May 292015

I remember being in the fourth grade and sitting in Mrs. Dillard’s room watching a film about the Holocaust. I remember seeing footage of repurposed agricultural equipment moving literal bucketloads of gassed Jews’ corpses around like dirt, filling huge mass graves with them.

It was the first time I saw such vivid and graphic imagery of the horrors of the Third Reich. It definitely stuck with me. And yet, I feel it far more horribly today than I did then. For one thing, I can look back and realize that when I was watching that film, I was watching something that happened only 35 years earlier. Well, now I can remember things—lots of things—that happened 35 years ago. It’s not such a long time, you know?

For another, I think parenthood brings devastating perspective to it. Imagining these atrocities visited upon ourselves is nothing compared to imagining them happening to our children.

ilsungWe say “never again” because it’s what we say. But, as Jonah Goldberg wrote in a 2009 piece that I credit with sparking my sustained interest in North Korea, we must not mean it.

I don’t know that enough folks walking around grasp the true nature of North Korea. It makes headlines for its nuclear weapons program, but it should, much more, for its shameful and severe human rights abuses. It’s not a place where really bad things happen to a few people. It’s a place where really bad things happen to nearly everyone, and unspeakably horrible things happen to a lot of those.

The world has never seen a cult of personality to rival that around Kim Jong-un, Kim Jong-il before him, and Kim Il-sung before him. Question their supreme leadership—either outright, or by doing something foolish like owning a radio that receives other than state-approved frequencies—and you could find yourself in one of the dozens of prison or reeducation camps filling the valleys of the mountainous terrain. Your kids and their kids will probably go, too.

North Korea officially denies the existence of these camps, either outright or by claiming gross misrepresentation of their purposes. (This denial continues despite satelliterepatriate photography and ample testimony of people who actually made it out.) Several hundred thousand people are held. Some die every day. More arrive every day. Starvation, torture, infanticide, rape, public execution—all commonplace.

About a year ago I read The Aquariums of Pyongyang. The author, Kang Chol-hwan, beginning at age nine, spent ten years of his life in Yodok concentration camp because his family was considered politically unreliable.

“I will face execution if I reveal the secrets of Yodok.”

– written oath all released Yodok prisoners must sign

The book is primarily an account of his time in Yodok, but that time is bookended with what his life in North Korea was like before his imprisonment, as well as his eventual defection and his work today. Of course, it is a deeply disturbing narrative, but it is also skillfully told and translated. I very much enjoyed reading the book.

It’s his work today I find fascinating and inspiring, and it’s a cause I’m proud to support.

To learn about the brutality of the North Korean regime is to fully realize the futility of bringing about its end externally. It’s completely implausible except by force, and given that a war with North Korea on day one would be a war with China on day two, that’s just not going to happen.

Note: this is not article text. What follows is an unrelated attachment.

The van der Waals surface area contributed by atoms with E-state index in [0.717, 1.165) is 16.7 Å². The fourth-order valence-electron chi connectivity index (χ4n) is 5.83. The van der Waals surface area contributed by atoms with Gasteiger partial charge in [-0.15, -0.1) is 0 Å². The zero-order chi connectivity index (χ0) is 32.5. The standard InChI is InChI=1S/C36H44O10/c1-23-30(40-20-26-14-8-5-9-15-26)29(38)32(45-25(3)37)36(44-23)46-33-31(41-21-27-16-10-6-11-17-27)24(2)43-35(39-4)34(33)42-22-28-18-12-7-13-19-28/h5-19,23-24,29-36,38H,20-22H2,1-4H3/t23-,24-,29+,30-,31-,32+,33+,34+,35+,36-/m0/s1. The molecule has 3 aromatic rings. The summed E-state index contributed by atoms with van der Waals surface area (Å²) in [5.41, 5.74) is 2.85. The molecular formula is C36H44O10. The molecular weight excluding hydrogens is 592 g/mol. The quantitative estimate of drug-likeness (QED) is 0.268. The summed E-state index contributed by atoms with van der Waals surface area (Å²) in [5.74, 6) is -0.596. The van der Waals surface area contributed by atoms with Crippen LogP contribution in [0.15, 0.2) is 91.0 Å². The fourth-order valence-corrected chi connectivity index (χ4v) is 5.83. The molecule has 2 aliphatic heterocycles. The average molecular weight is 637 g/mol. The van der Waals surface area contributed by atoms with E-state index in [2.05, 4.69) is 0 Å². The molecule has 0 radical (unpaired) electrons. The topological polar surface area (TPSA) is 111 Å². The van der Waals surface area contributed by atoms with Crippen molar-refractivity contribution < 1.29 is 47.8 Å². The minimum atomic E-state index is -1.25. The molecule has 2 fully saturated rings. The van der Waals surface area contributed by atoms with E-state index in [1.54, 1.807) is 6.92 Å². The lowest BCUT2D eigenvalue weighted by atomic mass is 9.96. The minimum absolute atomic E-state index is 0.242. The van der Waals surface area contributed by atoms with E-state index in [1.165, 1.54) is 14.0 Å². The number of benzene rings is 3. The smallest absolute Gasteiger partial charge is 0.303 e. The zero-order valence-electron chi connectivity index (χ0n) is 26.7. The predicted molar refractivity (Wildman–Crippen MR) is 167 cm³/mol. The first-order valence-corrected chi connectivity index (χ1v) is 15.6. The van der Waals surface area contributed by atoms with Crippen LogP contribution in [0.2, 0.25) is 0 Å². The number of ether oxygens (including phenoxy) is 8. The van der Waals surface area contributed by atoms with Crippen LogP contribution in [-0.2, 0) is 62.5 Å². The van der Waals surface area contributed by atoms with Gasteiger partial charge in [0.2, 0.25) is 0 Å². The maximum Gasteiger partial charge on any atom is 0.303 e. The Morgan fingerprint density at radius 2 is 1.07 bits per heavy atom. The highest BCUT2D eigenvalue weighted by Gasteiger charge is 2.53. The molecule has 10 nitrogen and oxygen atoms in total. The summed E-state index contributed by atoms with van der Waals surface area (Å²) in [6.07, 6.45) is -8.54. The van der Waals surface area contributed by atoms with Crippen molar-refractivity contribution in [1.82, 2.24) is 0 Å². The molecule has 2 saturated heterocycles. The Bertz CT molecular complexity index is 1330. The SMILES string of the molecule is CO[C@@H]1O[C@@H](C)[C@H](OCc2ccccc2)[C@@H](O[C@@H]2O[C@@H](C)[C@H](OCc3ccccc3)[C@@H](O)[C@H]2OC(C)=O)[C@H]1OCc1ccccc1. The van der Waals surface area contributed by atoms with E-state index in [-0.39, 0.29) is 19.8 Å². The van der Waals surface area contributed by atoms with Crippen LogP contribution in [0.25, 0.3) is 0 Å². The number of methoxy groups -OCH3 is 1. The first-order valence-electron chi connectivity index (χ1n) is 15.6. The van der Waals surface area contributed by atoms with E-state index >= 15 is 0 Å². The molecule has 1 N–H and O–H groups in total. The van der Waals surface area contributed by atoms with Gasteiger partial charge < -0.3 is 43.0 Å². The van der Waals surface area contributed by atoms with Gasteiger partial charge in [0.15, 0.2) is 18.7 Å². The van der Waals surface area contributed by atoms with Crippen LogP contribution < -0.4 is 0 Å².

nkscKang Chol-hwan is president of the North Korea Strategy Center (Wikipedia link, organizational link). His organization undertakes many activities designed to bring about a free, open, and democratic North Korea. The one I find most fascinating is his systematic infiltration of North Korea with Western media, mostly on DVDs and USB thumb drives. What’s he sending? How about Friends? Desperate Housewives?

Kang likens the USB sticks to the red pill from The Matrix: a mind-altering treatment that has the power to shatter a world of illusions. “When North Koreans watch Desperate Housewives, they see that Americans aren’t all war-loving imperialists,” Kang says. “They’re just people having affairs or whatever. They see the leisure, the freedom. They realize that this isn’t the enemy; it’s what they want for themselves. It cancels out everything they’ve been told. And when that happens, it starts a revolution in their mind.”

“For every USB drive I send across, there are perhaps 100 North Koreans who begin to question why they live this way. Why they’ve been put in a jar.”

That’s how it’s going to happen. That’s the only way it can happen. Seems like long odds there too, but if a man of Kang Chol-hwan’s background says it’s the best hope, then there must be something to it. He may be the most qualified person on the planet to speak on the issue.

Donations are accepted here. I don’t ask you, my dear readers, to support specific causes very often, but please consider this one. The North Korean regime is an atrocity in every sense of the word, and I would love to live long enough to see its destruction.

Wouldn’t you love to be able to say you helped it along?

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 Posted by at 6:00 am

  2 Responses to “Effecting the end of North Korea”

  1. Having lived in South Korea from 13 to 18 years of age I can tell you that we know very little, outside of anecdotal reports like the one you mention, of what goes on in North Korea. What little we know points to unspeakable atrocities. Thanks for this post…I look forward to reading the book and supporting his foundation.

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